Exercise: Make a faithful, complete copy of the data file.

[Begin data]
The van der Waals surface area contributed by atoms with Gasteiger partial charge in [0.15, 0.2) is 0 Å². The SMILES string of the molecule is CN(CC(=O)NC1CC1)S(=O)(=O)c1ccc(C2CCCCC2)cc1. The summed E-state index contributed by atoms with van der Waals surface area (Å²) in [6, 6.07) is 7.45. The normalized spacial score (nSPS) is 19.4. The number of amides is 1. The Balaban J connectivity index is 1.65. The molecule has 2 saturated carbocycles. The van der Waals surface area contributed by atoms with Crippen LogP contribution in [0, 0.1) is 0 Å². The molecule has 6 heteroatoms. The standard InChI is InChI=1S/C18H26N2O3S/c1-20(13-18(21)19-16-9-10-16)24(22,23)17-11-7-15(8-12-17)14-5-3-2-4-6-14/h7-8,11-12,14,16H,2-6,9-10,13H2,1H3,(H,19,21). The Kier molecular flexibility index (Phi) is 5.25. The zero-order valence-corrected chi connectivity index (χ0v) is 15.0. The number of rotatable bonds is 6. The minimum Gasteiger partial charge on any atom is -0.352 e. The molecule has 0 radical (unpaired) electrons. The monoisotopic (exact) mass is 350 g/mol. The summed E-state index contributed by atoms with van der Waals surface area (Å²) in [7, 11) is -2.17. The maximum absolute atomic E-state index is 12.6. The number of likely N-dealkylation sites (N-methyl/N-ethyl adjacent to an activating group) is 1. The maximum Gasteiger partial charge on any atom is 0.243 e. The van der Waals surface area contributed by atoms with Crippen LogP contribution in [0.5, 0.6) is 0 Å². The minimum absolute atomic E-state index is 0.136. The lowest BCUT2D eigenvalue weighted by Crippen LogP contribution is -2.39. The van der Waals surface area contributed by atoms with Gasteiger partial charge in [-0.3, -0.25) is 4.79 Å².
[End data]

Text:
The van der Waals surface area contributed by atoms with Gasteiger partial charge in [0.15, 0.2) is 0 Å². The SMILES string of the molecule is CN(CC(=O)NC1CC1)S(=O)(=O)c1ccc(C2CCCCC2)cc1. The summed E-state index contributed by atoms with van der Waals surface area (Å²) in [6, 6.07) is 7.45. The normalized spacial score (nSPS) is 19.4. The number of amides is 1. The Balaban J connectivity index is 1.65. The molecule has 2 saturated carbocycles. The van der Waals surface area contributed by atoms with Crippen LogP contribution in [0, 0.1) is 0 Å². The molecule has 6 heteroatoms. The standard InChI is InChI=1S/C18H26N2O3S/c1-20(13-18(21)19-16-9-10-16)24(22,23)17-11-7-15(8-12-17)14-5-3-2-4-6-14/h7-8,11-12,14,16H,2-6,9-10,13H2,1H3,(H,19,21). The Kier molecular flexibility index (Phi) is 5.25. The zero-order valence-corrected chi connectivity index (χ0v) is 15.0. The number of rotatable bonds is 6. The minimum Gasteiger partial charge on any atom is -0.352 e. The molecule has 0 radical (unpaired) electrons. The monoisotopic (exact) mass is 350 g/mol. The summed E-state index contributed by atoms with van der Waals surface area (Å²) in [7, 11) is -2.17. The maximum absolute atomic E-state index is 12.6. The number of likely N-dealkylation sites (N-methyl/N-ethyl adjacent to an activating group) is 1. The maximum Gasteiger partial charge on any atom is 0.243 e. The van der Waals surface area contributed by atoms with Crippen LogP contribution in [0.5, 0.6) is 0 Å². The minimum absolute atomic E-state index is 0.136. The lowest BCUT2D eigenvalue weighted by Crippen LogP contribution is -2.39. The van der Waals surface area contributed by atoms with Gasteiger partial charge in [-0.3, -0.25) is 4.79 Å².